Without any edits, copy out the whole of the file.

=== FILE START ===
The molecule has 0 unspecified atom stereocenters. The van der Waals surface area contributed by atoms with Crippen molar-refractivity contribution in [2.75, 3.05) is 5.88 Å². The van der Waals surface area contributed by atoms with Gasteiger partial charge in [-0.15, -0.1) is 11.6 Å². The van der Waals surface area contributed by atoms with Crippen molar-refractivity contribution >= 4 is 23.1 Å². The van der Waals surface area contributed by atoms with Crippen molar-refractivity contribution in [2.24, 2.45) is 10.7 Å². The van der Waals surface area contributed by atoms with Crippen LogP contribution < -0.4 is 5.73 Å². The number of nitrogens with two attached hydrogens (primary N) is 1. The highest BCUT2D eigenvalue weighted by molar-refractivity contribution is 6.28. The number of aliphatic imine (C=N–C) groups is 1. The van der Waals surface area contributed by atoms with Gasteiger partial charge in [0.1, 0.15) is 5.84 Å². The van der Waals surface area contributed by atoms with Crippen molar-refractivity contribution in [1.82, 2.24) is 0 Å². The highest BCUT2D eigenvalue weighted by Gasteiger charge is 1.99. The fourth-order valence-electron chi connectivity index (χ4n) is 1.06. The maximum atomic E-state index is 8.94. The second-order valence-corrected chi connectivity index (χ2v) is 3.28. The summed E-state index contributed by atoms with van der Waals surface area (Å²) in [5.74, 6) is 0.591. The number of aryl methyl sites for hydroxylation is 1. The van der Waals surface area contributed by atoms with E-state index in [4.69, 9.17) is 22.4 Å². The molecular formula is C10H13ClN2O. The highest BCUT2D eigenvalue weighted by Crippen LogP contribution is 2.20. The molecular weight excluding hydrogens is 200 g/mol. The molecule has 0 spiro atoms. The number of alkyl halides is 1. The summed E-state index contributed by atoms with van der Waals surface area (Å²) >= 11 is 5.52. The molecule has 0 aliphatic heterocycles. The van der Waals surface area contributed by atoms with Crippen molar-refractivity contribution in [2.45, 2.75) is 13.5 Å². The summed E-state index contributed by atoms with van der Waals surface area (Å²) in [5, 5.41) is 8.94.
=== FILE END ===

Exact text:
The molecule has 0 unspecified atom stereocenters. The van der Waals surface area contributed by atoms with Crippen molar-refractivity contribution in [2.75, 3.05) is 5.88 Å². The van der Waals surface area contributed by atoms with Gasteiger partial charge in [-0.15, -0.1) is 11.6 Å². The van der Waals surface area contributed by atoms with Crippen molar-refractivity contribution >= 4 is 23.1 Å². The van der Waals surface area contributed by atoms with Crippen molar-refractivity contribution in [2.24, 2.45) is 10.7 Å². The van der Waals surface area contributed by atoms with Crippen LogP contribution < -0.4 is 5.73 Å². The number of nitrogens with two attached hydrogens (primary N) is 1. The highest BCUT2D eigenvalue weighted by molar-refractivity contribution is 6.28. The number of aliphatic imine (C=N–C) groups is 1. The van der Waals surface area contributed by atoms with Gasteiger partial charge in [0.1, 0.15) is 5.84 Å². The van der Waals surface area contributed by atoms with Crippen molar-refractivity contribution in [1.82, 2.24) is 0 Å². The highest BCUT2D eigenvalue weighted by Gasteiger charge is 1.99. The fourth-order valence-electron chi connectivity index (χ4n) is 1.06. The maximum atomic E-state index is 8.94. The second-order valence-corrected chi connectivity index (χ2v) is 3.28. The summed E-state index contributed by atoms with van der Waals surface area (Å²) in [5.74, 6) is 0.591. The number of aryl methyl sites for hydroxylation is 1. The van der Waals surface area contributed by atoms with E-state index in [4.69, 9.17) is 22.4 Å². The molecular formula is C10H13ClN2O. The highest BCUT2D eigenvalue weighted by Crippen LogP contribution is 2.20. The molecular weight excluding hydrogens is 200 g/mol. The molecule has 0 spiro atoms. The number of alkyl halides is 1. The summed E-state index contributed by atoms with van der Waals surface area (Å²) >= 11 is 5.52. The molecule has 0 aliphatic heterocycles. The van der Waals surface area contributed by atoms with Crippen molar-refractivity contribution in [2.45, 2.75) is 13.5 Å². The summed E-state index contributed by atoms with van der Waals surface area (Å²) in [5, 5.41) is 8.94.